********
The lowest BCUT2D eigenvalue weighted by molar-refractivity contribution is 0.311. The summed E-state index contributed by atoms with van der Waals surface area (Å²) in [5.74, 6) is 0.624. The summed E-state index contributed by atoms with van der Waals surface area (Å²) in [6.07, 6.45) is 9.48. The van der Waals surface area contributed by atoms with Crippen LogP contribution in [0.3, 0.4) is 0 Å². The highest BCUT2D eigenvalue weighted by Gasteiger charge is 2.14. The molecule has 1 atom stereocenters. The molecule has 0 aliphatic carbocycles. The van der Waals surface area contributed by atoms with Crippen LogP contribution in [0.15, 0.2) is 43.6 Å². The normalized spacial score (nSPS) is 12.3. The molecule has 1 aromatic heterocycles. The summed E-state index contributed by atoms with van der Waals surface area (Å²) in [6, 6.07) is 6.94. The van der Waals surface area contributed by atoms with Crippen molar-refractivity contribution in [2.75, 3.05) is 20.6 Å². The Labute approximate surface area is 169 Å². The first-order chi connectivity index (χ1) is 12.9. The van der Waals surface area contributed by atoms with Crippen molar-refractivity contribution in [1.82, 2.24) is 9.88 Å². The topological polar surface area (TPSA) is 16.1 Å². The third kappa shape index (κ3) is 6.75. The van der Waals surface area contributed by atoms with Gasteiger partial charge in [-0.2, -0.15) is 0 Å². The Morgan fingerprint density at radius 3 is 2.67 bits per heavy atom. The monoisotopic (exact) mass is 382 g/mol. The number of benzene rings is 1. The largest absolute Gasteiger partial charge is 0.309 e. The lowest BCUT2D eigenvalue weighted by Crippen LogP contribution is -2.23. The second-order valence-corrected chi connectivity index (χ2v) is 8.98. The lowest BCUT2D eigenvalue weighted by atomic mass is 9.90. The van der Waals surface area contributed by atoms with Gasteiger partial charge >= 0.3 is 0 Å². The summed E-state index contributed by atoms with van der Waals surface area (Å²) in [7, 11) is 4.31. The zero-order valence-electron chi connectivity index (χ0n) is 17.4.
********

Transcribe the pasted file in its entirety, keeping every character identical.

The lowest BCUT2D eigenvalue weighted by molar-refractivity contribution is 0.311. The summed E-state index contributed by atoms with van der Waals surface area (Å²) in [5.74, 6) is 0.624. The summed E-state index contributed by atoms with van der Waals surface area (Å²) in [6.07, 6.45) is 9.48. The van der Waals surface area contributed by atoms with Crippen LogP contribution in [0.3, 0.4) is 0 Å². The highest BCUT2D eigenvalue weighted by Gasteiger charge is 2.14. The molecule has 1 atom stereocenters. The molecule has 0 aliphatic carbocycles. The van der Waals surface area contributed by atoms with Crippen LogP contribution in [0.15, 0.2) is 43.6 Å². The normalized spacial score (nSPS) is 12.3. The molecule has 1 aromatic heterocycles. The summed E-state index contributed by atoms with van der Waals surface area (Å²) in [6, 6.07) is 6.94. The van der Waals surface area contributed by atoms with Crippen molar-refractivity contribution in [2.75, 3.05) is 20.6 Å². The Labute approximate surface area is 169 Å². The first-order chi connectivity index (χ1) is 12.9. The van der Waals surface area contributed by atoms with Crippen molar-refractivity contribution in [1.82, 2.24) is 9.88 Å². The topological polar surface area (TPSA) is 16.1 Å². The third kappa shape index (κ3) is 6.75. The van der Waals surface area contributed by atoms with Gasteiger partial charge in [-0.2, -0.15) is 0 Å². The Morgan fingerprint density at radius 3 is 2.67 bits per heavy atom. The monoisotopic (exact) mass is 382 g/mol. The number of benzene rings is 1. The largest absolute Gasteiger partial charge is 0.309 e. The lowest BCUT2D eigenvalue weighted by Crippen LogP contribution is -2.23. The second-order valence-corrected chi connectivity index (χ2v) is 8.98. The lowest BCUT2D eigenvalue weighted by atomic mass is 9.90. The van der Waals surface area contributed by atoms with Gasteiger partial charge >= 0.3 is 0 Å². The summed E-state index contributed by atoms with van der Waals surface area (Å²) in [7, 11) is 4.31. The zero-order valence-electron chi connectivity index (χ0n) is 17.4.